The Cape May Seashore Lines’ train is totally cute… and you should ride it.
You should take the train in the rain.
You should take train if you have kids.
You should take the train if you live here.
You should take the train if you live over there somewhere.
Oh? You want to know more? Who am I, you say? Why should you take my word? All right, if you insist, I’ll tell you more.
For one thing, the train ride is a nice way to go back in time. On the Saturday I took the train, I rode Number 304 – The Mermaid – departing from Cape May City Rail Terminal, located at Lafayette and Elmira Street – one block west from the Washington Street Mall. The rail terminal shares space with New Jersey Transit, Cape May’s Welcome Center and the Chamber of Commerce of Greater Cape May.
The Mermaid was manufactured by the Budd Co. back in the 1950s. Most of the cars currently available do date back to the 50s, although restoration work has just begun on the the “Blue Comet” observation car built in 1927 to make runs from Jersey City to Atlantic City for the Central Railroad of New Jersey. For those not in the know, an observation car has a platform on the back with leather straps for passengers to hold on to when the train is in motion. Politicians used these cars for “whistle stop tours” passing through towns throughout the United States stumping for votes.
But back to The Mermaid. I caught the train on a Saturday in July as a way to get to the annual 4-H Fair being held at the Cape May County Park fairgrounds (the Cape May County Zoo is also located here).
I fell in love the second I saw the engine. It’s so cute and red with neat character lines distinguishing it from other train cars. As an aside, I should tell you that I’m an old-hand at train riding – as a means of transportation that is. I grew up riding Amtrak’s “The Pennsylvanian” from Pittsburgh to Philadelphia to New York to Washington D.C. so, I’m used to Amtrak’s sleek silvery “not-so-cute” engine and cramped, often “not-so-clean,” train cars.
While waiting on the platform of the Cape May City Rail Terminal, I peeked inside the passenger car. The seats are blue leather and spacious. There is leg room – lots of leg room – and wide aisles. The train car itself is much smaller than the Amtrak cars. Seats face each other, so a maximum of four people (or six if they’re little) share seating arrangements.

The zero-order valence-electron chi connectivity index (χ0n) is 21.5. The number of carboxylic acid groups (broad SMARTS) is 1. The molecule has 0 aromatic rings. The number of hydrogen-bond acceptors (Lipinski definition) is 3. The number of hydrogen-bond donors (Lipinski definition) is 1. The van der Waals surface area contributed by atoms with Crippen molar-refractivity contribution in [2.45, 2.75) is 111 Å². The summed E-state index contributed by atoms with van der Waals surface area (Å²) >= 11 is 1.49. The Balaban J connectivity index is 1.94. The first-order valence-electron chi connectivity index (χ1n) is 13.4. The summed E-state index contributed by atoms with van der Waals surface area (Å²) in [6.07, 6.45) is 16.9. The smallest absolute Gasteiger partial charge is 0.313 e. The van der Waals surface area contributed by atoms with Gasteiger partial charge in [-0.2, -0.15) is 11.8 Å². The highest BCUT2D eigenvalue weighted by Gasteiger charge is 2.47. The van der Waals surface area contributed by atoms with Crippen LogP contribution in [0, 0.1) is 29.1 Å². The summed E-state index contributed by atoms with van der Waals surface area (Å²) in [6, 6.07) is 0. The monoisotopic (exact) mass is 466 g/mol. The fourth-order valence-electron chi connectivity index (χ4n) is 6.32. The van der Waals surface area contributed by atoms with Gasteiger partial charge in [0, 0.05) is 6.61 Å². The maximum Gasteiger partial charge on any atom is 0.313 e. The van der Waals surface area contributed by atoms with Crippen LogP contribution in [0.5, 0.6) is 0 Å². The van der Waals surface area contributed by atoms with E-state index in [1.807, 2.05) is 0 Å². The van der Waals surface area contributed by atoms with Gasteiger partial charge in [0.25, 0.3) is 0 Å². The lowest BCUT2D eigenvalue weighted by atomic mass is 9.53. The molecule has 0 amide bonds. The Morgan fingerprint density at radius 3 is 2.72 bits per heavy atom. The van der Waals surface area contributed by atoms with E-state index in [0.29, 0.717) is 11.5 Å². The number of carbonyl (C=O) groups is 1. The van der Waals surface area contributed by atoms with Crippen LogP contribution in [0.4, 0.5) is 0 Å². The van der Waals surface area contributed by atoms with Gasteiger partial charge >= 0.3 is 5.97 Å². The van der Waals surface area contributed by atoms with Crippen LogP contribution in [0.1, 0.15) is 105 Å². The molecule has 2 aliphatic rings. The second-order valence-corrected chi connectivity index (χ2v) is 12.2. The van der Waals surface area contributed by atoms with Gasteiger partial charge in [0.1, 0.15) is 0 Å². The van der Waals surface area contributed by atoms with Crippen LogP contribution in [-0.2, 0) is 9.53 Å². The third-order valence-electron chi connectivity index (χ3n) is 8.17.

I notice people are beginning to line up, so I join them.
The door opens and the ticket taker and conductor come out. They’re even cuter than the engine. The conductor has a little hat (which the company pays for) and uniform (which the company does not pay for). The ticket taker has a neat vest and both men are all smiles.
I take my seat and immediately start snapping pictures. The train pulls out at precisely 2 p.m. The conductor, who turns out to be one David Diano, welcomes us aboard The Mermaid. Diano is the senior conductor for Seashore Lines. He is in charge of training other conductors. What’s involved in the training?
“Well,” he says, “there’s the paperwork. Then the I let the conductor work with me to see what I do. And there’s the paperwork.”
Our ticket taker is Bill Heller. A round-trip ticket to Historic Cold Spring Village he says is $5 for adults, $4 for children 12 and under. For an $8 adult fare, $5 for children, the train goes all the way to the 4-H Fairgrounds Rail Station, 1 mile north of Cape May Court House, adjacent to the west entrance of the County Park and Zoo and the last stop.
Once the train pulls out of the station, I am struck by how pretty the scenery is. Even Home Depot looks good on this train. Again, I can’t help comparing it to the train rides I’ve taken before and I can assure you the urban blight that I’m accustomed to is for the most part absent on this journey. There are a few sore spots around Rio Grande, but otherwise, the rider is treated to vineyards,
trees, and the backyards of people’s homes.
The best view is crossing the Cape May Canal Moveable Bridge. The info tape, which plays sporadically throughout the trip informs the rider that the bridge was built in 1943 to protect the canal from Japanese submarines prowling the east coast during WWII. The train comes to a stop just short of the canal so that the bridge can be moved into place and then we’re off again.
To make an afternoon of it, you can catch the train in Cape May, get off at Historic Cold Spring Village, tour the village, have lunch at the Grange Restaurant and catch the train back. Or, you can catch it and ride further to the Cape May County Park and Zoo. Just one word of caution, mind your timing because on this particular Saturday, as it turns out, the afternoon train departing Cape May and arriving at the 4-H Fairgrounds at 3 p.m., ended up being the last train leaving the fairgrounds that was Cape May bound. So, I never did get to the 4-H Fair, but truth be told, I knew that before I started.
The one thing that disappointed me was the dining car had gone AWOL. I really wanted to have tea on the train. Just my luck, the Cafe was down for repairs. Conductor Diano said it needed a new compressor. Still, spending the afternoon with the “little red engine that could” is time well-spent.
For more information and schedules, contact Cape May Seashore Lines at 609-884-CMSL or visit their website (which has very cool pictures of the various engines) at www.capemayseashorelines.org